Who are the two witnesses in the book of Revelation?"

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icon 1.0 Viewpoints
    1.01 Viewpoint: (1) Moses and Elijah,
    1.02 Viewpoint: (2) Enoch and Elijah
    1.03 Viewpoint: (3) two unknown believers whom God calls to be His witnesses in the end times.
icon 2.0 Which view is correct?
icon 3.0 Why did God take Enoch and Elijah to Heaven without them dying?

There are three primary viewpoints on the identity of the two witnesses in Revelation 11:3-12:

1.0 Viewpoints

  • Viewpoint: (1) Moses and Elijah,
  • Viewpoint: (2) Enoch and Elijah,
  • Viewpoint: (3) two unknown believers whom God calls to be His witnesses in the end times.

Point: (1) Moses and Elijah are seen as possibilities for the two witnesses due to the witnesses' power to turn water into blood (Revelation 11:6), which Moses is known for (Exodus chapter 7), and their power to destroy people with fire (Revelation 11:5), which Elijah is known for (2 Kings chapter 1).

Also giving strength to this view is the fact that Moses and Elijah appeared with Jesus at the transfiguration (Matthew 17:3-4). Further, Jewish tradition expected Moses and Elijah to return in the future. Malachi 4:5 predicted the return of Elijah, and the Jews believed that God’s promise to raise up a prophet like Moses (Deuteronomy 18:15, 18) necessitated his return.


Point: (2) Enoch and Elijah are seen as possibilities for the two witnesses because they are the two individuals whom God has taken to heaven apart from experiencing death (Genesis 5:23; 2 Kings 2:11). The fact that neither Enoch or Elijah have experienced death seems to qualify them to experience death and resurrection, as the two witnesses experience (Revelation 11:7-12). Proponents of this view claim that Hebrews 9:27 (all men die once) disqualifies Moses from being one of the two witnesses, as Moses has died once already (Deuteronomy 34:5). However, there are several others in the Bible who died twice—e.g., Lazarus, Dorcas, and the daughter of the synagogue ruler—so there is really no reason why Moses should be eliminated on this basis.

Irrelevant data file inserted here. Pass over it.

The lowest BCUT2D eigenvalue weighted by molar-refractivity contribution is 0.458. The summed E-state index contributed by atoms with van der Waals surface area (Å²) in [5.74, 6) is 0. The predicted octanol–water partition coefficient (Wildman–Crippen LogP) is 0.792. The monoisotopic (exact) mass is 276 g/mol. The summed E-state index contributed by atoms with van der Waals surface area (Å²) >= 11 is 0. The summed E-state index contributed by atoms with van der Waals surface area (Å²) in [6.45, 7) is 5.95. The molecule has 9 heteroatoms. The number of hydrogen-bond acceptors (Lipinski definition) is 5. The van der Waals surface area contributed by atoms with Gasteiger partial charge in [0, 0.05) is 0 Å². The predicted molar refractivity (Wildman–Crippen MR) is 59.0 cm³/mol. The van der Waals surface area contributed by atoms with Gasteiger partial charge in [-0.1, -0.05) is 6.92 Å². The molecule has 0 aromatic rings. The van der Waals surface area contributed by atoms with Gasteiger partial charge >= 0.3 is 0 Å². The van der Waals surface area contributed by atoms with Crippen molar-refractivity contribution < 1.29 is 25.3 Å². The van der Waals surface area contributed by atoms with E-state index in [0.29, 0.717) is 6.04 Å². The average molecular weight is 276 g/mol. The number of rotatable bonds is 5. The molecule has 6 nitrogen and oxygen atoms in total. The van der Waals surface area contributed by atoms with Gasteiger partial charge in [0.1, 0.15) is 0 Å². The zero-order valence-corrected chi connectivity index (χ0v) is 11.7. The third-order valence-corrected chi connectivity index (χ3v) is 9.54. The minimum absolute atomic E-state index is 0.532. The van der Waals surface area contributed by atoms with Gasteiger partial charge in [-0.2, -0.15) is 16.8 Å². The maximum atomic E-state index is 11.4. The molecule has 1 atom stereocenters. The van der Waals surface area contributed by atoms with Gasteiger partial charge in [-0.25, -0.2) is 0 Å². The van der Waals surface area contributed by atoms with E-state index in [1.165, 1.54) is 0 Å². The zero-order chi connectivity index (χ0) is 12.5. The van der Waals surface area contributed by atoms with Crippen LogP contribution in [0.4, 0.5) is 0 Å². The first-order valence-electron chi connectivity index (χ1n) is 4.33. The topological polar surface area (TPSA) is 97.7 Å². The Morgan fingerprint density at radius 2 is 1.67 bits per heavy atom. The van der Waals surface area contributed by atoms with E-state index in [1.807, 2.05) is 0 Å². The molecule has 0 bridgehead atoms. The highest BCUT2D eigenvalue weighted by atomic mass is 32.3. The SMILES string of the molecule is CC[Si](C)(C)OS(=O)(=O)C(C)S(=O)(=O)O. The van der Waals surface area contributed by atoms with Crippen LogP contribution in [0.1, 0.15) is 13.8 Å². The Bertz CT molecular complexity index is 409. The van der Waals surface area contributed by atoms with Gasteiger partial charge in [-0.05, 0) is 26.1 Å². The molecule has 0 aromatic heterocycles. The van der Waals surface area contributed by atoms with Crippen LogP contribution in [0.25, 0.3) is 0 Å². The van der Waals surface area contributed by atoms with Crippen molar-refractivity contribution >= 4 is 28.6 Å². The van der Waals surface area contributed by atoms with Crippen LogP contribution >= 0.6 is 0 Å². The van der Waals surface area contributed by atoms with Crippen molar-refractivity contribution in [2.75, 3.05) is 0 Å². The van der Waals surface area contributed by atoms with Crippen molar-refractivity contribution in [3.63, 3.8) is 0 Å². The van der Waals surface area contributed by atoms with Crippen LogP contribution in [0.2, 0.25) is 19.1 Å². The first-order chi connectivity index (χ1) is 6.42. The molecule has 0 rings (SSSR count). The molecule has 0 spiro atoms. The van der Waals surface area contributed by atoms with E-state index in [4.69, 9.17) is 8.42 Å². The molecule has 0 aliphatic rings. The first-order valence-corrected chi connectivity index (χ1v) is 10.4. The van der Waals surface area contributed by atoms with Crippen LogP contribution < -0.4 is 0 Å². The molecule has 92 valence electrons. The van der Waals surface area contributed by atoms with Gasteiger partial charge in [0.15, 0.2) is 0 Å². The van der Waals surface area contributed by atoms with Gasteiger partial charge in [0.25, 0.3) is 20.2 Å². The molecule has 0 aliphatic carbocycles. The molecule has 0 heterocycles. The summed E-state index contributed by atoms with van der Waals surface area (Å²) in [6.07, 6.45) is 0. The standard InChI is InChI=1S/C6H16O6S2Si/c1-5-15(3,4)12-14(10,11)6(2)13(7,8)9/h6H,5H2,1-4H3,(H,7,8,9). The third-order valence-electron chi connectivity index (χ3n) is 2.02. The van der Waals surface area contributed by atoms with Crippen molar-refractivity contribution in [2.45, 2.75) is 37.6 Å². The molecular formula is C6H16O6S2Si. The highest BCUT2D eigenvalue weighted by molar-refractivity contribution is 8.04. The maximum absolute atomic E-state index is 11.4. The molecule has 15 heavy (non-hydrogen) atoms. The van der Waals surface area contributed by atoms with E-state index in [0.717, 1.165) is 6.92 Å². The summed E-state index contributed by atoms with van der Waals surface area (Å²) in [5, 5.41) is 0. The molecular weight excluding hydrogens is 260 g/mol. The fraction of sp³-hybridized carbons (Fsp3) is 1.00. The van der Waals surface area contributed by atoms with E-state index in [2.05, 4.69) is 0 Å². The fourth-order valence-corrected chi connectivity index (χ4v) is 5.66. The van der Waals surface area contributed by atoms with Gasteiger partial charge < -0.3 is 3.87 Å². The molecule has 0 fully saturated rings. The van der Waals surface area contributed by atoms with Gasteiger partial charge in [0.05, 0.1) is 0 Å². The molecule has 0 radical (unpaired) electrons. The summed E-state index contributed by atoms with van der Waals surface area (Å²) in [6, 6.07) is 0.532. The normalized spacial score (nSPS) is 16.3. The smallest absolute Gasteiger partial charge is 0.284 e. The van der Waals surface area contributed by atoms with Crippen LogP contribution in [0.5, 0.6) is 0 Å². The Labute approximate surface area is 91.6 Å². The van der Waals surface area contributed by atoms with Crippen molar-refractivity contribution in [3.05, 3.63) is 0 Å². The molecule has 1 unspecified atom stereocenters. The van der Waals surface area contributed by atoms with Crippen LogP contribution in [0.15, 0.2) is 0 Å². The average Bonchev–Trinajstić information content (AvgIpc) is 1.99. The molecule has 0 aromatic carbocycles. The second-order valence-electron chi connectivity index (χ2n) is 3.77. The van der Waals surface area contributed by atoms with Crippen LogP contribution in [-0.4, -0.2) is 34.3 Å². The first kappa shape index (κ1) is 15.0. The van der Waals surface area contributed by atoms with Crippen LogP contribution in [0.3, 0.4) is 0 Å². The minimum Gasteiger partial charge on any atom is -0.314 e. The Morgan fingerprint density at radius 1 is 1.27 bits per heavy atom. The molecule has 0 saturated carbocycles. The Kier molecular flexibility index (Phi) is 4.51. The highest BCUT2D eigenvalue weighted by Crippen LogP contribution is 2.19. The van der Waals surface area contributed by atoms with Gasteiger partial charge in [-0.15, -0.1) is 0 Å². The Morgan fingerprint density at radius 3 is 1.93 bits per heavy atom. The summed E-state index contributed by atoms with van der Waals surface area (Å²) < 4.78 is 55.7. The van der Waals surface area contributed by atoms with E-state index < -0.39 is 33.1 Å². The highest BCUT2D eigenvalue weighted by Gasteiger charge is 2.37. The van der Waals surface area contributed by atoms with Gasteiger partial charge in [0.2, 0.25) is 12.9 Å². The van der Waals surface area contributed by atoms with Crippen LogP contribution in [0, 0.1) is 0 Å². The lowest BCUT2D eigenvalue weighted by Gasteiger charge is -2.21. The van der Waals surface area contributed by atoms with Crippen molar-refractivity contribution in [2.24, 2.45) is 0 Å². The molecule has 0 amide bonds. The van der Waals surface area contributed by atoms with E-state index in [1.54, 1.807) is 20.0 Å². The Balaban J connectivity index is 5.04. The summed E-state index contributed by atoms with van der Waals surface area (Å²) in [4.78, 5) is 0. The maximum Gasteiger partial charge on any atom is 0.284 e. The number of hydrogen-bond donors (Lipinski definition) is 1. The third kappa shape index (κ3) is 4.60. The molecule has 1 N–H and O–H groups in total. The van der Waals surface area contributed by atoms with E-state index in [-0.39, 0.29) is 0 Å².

Point: (3) essentially argues that Revelation chapter 11 does not attach any famous identity to the two witnesses. If their identities were Moses and Elijah, or Enoch and Elijah, why would Scripture be silent about this? God is perfectly capable of taking two "ordinary" believers and enabling them to perform the same signs and wonders that Moses and Elijah did. There is nothing in Revelation 11 that requires us to assume a "famous" identity for the two witnesses.


2.0 Which view is correct?


View: (1) The possible weakness of (1) is that Moses has already died once, and therefore could not be one of the two witnesses, who die, which would make Moses a contradiction of Hebrews 9:27. Proponents of (1) will argue that all of the people who were miraculously resurrected in the Bible (e.g., Lazarus) later died again. Hebrews 9:27 is viewed, then, as a "general rule," not a universal principle.

View: (2) There are no clear weaknesses to view (2), as it solves the "die once" problem, and it makes sense that if God took two people to heaven without dying, Enoch and Elijah, it was to prepare them for a special purpose.

View: (3) There are also no clear weaknesses to view (3). All three views are valid and plausible interpretations that Christians can have. The identities of the two witnesses is an issue Christians should not be dogmatic about.

3.0 Why did God take Enoch and Elijah to Heaven without them dying?

Answer: Genesis 5:24 tells us, "Enoch walked with God; then he was no more, because God took him away." 2 Kings 2:11 tells us, "...suddenly a chariot of fire and horses of fire appeared and separated the two of them, and Elijah went up to heaven in a whirlwind." These two verses describe the only two occurrences in the Bible of people be taken to Heaven without having died. Enoch is described as a man who "walked with God for 300 years" (Genesis 5:23). Elijah was perhaps the most powerful of God's prophets in the Old Testament. There are also prophecies of Elijah's return (Malachi 4:5-6).

Why did God take Enoch and Elijah? The Bible does not specifically give us the answer. Some speculate that they were taken in preparation for a role in the end times, possibly as the two witnesses in Revelation chapter 11, verses 3-12. This is possible, but not explicitly taught in the Bible. It may be that God desired to save Enoch and Elijah from experiencing death due to their great faithfulness in serving and obeying Him. Whatever the case, God has His purpose...and it is not always for us to know or understand.

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